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Microsoft remains in first place in the current generation console race, having sold 67 million Xbox 360s life-to-date around the globe. According to The NPD Group, U.S. consumers purchased 270,000 Xbox 360s in September alone. Total U.S. revenue from Xbox games and hardware for the month topped $380 million.
Thus far, the bulk of these console sales have come through the traditional business model of selling hardware and offering some software bundles. But this fall, Microsoft is expanding its pilot program of selling a 4GB Xbox 360 and Kinect sensor for just $99 with the commitment of a two-year contract for Xbox Live Gold. Originally only available at Microsoft stores, the program will be expanded to Best Buy, GameStop, Walmart and Toys “R” Us just in time for the busy Christmas shopping season.
“I think that the $99 program has always been a test to see if Microsoft can do it with the launch of the next Xbox,” said Michael Pachter, video game analyst, Wedbush Morgan Securities. “They’re rolling out to broader retail so everyone is ready for the next generation launch, likely to be subsidized by cable companies since the next generation will likely have a TV tuner built-in.”
That $99 price point, which actually becomes $420 when you add in the two-year subscription, could give Microsoft a bigger edge over Sony’s PlayStation 3, which retails from $250 to $350 depending on bundles, and the Nintendo Wii, which sells for $130 and includes two pack-in games. Pachter believes Microsoft will be lone game maker to employ this business model, for now.
“I don’t think Sony will try to compete with this business model until they figure out that the Xbox is a TV tuner, then they’ll patch their software and do the same thing,” said Pachter. “But that’s a 2014 event.”
Microsoft is also rolling out Xbox SmartGlass, which extends the console gaming or entertainment experience to any PC, smartphone or tablet, including Microsoft’s new Surface devices and Windows 8 phones. First announced at E3, this technology will allow gamers to consumer all types of entertainment using multiple screens.
“While our success with Xbox to date has been led by a box in the living room, we’re now reaching individuals in new and exciting ways across PCs, tablets and phones,” said Yusuf Mehdi, Chief Marketing Officer for Microsoft’s Interactive Entertainment Division. “Xbox will be a gateway to the best in movies, TV shows, music, sports, your favorite games and instant access to your friends, wherever you are.”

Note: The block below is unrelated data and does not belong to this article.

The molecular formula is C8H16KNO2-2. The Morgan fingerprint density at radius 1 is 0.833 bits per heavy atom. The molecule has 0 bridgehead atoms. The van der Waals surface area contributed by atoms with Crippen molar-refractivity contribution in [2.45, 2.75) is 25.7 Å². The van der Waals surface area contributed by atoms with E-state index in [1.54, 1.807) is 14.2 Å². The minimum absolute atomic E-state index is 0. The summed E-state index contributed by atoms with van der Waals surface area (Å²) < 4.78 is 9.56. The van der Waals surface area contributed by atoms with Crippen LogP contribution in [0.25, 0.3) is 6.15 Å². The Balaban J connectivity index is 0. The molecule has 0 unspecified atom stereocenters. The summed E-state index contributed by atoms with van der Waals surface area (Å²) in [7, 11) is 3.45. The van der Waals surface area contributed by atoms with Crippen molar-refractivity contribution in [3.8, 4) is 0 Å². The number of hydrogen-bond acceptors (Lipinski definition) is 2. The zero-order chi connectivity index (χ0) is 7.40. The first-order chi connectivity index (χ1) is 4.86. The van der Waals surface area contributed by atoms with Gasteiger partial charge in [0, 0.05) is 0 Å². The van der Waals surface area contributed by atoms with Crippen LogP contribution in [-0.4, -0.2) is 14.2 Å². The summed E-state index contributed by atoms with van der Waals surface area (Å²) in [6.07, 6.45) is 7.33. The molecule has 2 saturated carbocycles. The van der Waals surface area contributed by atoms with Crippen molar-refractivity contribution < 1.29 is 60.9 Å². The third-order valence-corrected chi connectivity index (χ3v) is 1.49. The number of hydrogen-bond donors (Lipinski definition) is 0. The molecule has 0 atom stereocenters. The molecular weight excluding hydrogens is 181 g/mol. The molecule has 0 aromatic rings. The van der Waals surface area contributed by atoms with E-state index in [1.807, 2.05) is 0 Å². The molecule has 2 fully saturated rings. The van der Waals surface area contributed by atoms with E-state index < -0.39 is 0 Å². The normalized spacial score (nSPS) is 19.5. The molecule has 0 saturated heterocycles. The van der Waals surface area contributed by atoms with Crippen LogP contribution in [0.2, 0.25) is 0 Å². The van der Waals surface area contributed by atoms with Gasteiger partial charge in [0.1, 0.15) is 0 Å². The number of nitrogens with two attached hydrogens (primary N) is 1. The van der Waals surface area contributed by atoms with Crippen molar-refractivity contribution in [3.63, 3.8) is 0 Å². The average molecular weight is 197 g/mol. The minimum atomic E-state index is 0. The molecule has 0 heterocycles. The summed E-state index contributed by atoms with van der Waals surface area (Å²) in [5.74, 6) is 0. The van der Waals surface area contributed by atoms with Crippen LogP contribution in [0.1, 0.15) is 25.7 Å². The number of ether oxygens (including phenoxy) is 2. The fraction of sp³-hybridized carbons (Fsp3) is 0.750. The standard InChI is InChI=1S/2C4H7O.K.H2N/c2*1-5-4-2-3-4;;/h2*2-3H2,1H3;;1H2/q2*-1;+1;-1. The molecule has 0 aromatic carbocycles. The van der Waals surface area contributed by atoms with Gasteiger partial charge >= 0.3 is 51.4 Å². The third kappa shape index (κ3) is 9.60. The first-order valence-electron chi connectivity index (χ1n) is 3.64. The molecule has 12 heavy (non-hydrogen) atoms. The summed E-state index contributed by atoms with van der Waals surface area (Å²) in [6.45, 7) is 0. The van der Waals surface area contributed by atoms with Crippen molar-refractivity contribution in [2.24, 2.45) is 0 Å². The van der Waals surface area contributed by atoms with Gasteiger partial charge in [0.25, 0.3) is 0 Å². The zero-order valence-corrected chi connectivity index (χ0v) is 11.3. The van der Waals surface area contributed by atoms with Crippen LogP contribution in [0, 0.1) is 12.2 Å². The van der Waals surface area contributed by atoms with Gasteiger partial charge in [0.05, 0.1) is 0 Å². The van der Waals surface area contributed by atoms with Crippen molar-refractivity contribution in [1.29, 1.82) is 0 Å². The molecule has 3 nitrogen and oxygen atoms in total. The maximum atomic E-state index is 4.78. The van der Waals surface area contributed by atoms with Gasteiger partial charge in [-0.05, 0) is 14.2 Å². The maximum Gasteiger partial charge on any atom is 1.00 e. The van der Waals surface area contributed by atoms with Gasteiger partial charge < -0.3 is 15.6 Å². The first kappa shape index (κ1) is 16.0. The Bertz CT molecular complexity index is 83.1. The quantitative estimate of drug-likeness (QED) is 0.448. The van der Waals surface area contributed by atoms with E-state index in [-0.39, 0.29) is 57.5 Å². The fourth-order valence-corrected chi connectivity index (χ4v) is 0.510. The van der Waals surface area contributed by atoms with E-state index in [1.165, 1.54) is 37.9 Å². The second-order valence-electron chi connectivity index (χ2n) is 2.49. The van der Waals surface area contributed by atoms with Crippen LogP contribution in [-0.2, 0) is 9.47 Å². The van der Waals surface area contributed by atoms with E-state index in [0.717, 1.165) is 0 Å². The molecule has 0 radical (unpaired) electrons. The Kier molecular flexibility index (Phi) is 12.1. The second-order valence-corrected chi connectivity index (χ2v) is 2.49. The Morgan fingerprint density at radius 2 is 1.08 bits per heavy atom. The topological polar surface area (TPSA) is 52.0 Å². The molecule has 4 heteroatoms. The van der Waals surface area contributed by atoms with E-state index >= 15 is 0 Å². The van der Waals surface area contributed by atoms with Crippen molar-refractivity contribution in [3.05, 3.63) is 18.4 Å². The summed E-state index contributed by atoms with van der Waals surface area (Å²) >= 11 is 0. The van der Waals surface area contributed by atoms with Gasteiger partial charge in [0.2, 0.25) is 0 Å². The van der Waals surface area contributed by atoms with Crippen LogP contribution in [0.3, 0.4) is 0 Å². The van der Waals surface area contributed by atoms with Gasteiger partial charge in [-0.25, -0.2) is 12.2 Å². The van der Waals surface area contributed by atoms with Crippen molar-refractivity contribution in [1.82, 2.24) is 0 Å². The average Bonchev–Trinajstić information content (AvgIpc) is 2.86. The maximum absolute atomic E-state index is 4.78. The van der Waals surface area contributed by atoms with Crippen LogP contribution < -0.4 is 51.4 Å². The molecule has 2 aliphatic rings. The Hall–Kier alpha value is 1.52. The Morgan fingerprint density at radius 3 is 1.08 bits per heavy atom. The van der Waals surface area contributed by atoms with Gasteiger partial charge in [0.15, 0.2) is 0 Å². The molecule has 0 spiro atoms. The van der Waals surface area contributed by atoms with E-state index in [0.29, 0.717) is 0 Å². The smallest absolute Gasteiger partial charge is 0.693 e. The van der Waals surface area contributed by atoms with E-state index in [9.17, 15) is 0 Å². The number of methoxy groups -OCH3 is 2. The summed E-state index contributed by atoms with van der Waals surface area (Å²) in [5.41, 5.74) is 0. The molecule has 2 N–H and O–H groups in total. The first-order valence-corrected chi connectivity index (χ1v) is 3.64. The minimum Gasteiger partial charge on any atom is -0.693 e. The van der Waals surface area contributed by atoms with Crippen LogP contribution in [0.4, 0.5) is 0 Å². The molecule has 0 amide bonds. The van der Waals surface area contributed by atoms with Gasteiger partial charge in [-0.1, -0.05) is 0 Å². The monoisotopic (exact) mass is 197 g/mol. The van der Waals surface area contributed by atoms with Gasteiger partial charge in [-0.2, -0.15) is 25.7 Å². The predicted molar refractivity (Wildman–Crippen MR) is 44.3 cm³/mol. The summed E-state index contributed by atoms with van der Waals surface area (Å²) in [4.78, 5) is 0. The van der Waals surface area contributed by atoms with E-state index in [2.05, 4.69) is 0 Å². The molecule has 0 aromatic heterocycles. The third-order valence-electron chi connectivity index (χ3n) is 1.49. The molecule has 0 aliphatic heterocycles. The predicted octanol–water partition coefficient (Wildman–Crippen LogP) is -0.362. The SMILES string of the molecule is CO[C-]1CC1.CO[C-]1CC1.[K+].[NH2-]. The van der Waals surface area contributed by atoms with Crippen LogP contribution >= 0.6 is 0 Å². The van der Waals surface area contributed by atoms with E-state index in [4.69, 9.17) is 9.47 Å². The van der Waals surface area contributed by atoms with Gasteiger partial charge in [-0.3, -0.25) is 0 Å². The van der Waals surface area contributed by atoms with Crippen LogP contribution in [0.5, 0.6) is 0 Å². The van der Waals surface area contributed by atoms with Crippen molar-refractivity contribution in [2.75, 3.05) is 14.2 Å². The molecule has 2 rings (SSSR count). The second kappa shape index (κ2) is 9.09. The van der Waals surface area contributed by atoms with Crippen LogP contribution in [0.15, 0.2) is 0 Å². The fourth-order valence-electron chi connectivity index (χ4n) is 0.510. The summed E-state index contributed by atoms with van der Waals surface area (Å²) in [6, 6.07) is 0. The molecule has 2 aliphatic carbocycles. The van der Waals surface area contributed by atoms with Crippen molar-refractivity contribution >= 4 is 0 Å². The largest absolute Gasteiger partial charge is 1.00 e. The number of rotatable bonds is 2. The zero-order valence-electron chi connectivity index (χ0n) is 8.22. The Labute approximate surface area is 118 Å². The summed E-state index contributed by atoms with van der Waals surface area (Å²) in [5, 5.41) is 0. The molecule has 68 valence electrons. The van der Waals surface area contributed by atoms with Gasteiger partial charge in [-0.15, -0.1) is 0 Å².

SmartGlass turns any touch screen device into a remote control for the Xbox 360, while opening up new interactive options like pulling up real-time stats during a football game, further exploring the mythology of Halo 4 while in-game or accessing additional information about an actor or director while watching a film.
“We live in a multi-device world,” said Mehdi. “The millions of people enjoying entertainment on their Xbox are doing so within arm’s reach of another device. We believe your entertainment should travel seamlessly across devices, that devices should work together to make your entertainment more accessible and create entirely new experiences.”
With Xbox Video, gamers can start a TV show or movie on their Windows 8 tablet and finish it on the big screen through Xbox 360. Microsoft has partnered with HBO Go’s Game of Thrones to introduce new interactive options for the next season of the show for Xbox SmartGlass users.
Pachter believes SmartGlass will make discovery of entertainment and games easier for consumers. He said this multi-screen approach to games is completely different than Nintendo’s approach with Wii U and its tablet-like GamePad. Nintendo launches Wii U on November 18 for with $300 and $350 options.
Microsoft is also expanding its entertainment service, which includes 67 TV and entertainment partners, from 35 countries to 222.
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